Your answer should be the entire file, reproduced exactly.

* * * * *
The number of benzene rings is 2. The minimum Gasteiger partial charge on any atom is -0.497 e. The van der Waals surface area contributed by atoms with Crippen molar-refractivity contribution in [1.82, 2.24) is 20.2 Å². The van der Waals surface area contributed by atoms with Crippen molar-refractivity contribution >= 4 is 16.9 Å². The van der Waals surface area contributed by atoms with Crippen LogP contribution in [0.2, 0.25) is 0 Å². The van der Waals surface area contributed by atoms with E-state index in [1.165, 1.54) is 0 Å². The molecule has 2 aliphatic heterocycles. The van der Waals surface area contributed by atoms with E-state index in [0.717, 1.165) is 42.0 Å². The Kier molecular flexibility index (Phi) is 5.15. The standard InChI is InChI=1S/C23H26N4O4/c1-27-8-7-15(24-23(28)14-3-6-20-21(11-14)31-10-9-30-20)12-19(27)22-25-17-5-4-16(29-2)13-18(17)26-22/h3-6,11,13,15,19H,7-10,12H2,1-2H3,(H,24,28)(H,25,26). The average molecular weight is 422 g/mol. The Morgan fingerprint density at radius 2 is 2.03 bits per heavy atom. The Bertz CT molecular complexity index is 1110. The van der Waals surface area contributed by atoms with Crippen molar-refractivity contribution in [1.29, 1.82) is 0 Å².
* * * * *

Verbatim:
The number of benzene rings is 2. The minimum Gasteiger partial charge on any atom is -0.497 e. The van der Waals surface area contributed by atoms with Crippen molar-refractivity contribution in [1.82, 2.24) is 20.2 Å². The van der Waals surface area contributed by atoms with Crippen molar-refractivity contribution >= 4 is 16.9 Å². The van der Waals surface area contributed by atoms with Crippen LogP contribution in [0.2, 0.25) is 0 Å². The van der Waals surface area contributed by atoms with E-state index in [1.165, 1.54) is 0 Å². The molecule has 2 aliphatic heterocycles. The van der Waals surface area contributed by atoms with E-state index in [0.717, 1.165) is 42.0 Å². The Kier molecular flexibility index (Phi) is 5.15. The standard InChI is InChI=1S/C23H26N4O4/c1-27-8-7-15(24-23(28)14-3-6-20-21(11-14)31-10-9-30-20)12-19(27)22-25-17-5-4-16(29-2)13-18(17)26-22/h3-6,11,13,15,19H,7-10,12H2,1-2H3,(H,24,28)(H,25,26). The average molecular weight is 422 g/mol. The Morgan fingerprint density at radius 2 is 2.03 bits per heavy atom. The Bertz CT molecular complexity index is 1110. The van der Waals surface area contributed by atoms with Crippen molar-refractivity contribution in [1.29, 1.82) is 0 Å².